Pro Tech Tips

Clients often wonder what type of work-station is optimal for their job. Going with either a laptop or tower configuration is based on the location and the specifics of the job, but if we’re using an external monitor we almost always suggest using a 30” monitor because the pictures present with greater details and a 30” monitor will always have that ‘Wow! Holy mackerel!’ impact on the client when they see the pictures enlarged up on the big screen.

2.   Retouching and Photoshop comps are often a crucial component on product shoots. Instead of explaining things with words, a comp can easily show the client what the final picture will look like. A well-made mock-up that shows the different options will help make the client sign-off with confidence and with peace of mind.

3.   We rarely talk about hard-drives, but the client hard-drive that you buy can sometimes be of more importance than just getting the cheapest one. Solid State Drives are hard-drives that transfer data 4-10x times faster than regular hard-drives. If you just need 1 drive at the end of the day then a regular drive is fine. Your Tech should already have been backing up everything, and you can leave the studio once the shoot is done. However, if the last scene of the day was a crushing 1000-2000 raw files and the client is asking for everything to be processed out and delivered on multiple hard-drives, then there will be a bottleneck because it takes a longer time to process and transfer this amount of data onto regular hard-drives. The cost of SSD drives is higher, yet may be more practical when compared to waiting around the studio after a long shoot or the costs of location going into overtime.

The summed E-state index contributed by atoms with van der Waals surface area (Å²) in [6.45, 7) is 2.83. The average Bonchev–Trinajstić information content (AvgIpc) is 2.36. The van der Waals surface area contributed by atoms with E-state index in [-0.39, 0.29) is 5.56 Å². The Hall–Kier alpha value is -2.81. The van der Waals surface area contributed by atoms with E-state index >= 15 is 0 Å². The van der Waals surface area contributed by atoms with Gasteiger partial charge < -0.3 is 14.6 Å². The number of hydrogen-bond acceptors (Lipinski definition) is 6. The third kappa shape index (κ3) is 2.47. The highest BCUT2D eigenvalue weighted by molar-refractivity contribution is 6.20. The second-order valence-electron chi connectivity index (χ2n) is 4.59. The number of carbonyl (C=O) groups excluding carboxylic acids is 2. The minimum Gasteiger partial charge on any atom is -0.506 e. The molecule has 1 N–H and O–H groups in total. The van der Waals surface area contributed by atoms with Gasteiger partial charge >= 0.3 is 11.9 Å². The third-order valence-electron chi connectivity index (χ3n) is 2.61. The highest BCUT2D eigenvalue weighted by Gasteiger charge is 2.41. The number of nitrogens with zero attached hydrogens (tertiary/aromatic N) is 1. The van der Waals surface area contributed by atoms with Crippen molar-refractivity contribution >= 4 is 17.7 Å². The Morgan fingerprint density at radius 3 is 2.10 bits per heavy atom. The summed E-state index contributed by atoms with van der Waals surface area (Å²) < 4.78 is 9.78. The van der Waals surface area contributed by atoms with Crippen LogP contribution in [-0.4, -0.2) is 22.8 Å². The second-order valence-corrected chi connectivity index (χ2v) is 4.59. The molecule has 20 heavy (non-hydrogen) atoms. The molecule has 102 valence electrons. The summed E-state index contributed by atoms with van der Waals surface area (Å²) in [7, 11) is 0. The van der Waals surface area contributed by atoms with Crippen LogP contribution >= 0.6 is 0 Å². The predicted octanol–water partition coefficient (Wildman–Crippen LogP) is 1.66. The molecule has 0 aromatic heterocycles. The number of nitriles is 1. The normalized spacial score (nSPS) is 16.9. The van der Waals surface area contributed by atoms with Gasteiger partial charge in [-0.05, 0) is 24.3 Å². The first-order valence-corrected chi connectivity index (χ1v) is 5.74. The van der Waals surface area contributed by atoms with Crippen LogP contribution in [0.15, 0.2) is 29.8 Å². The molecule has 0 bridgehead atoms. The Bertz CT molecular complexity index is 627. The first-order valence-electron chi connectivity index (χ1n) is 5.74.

4.   Hire a crew that gives the impression everything is under control. If the client senses that there’s panic, then it will be difficult to get that smooth sailing atmosphere back on set. The Digi Tech should know his/her role on set. Hiring people that have been working for many years and with big clients is essential. Witholding some of the technical conversations from the client is often to be preferred. 

5.   Bring backups of everything possible: cameras, lenses, cables of all types (they will eventually go bad), power adaptors, an extra computer, even an extra monitor. Be prepared for every worst-case scenario. Back-ups will ensure that even if the equipment gets dropped on the floor, the shoot will continue.

6.   Lithium batteries. We all depend on them, but often neglect to maintain them properly. The simple rule is that they prefer to be in a charged state between 20% and 80%. Topping them off at 100% will unnecessarily put a toll on them. Slow charging vs. Fast charging? Slow charging is better unless you’re running out the door for a shoot and need the batteries right away. Remember, if that’s the case, don’t forget to give us a call.


Happy Shooting,
Esben // Captureforce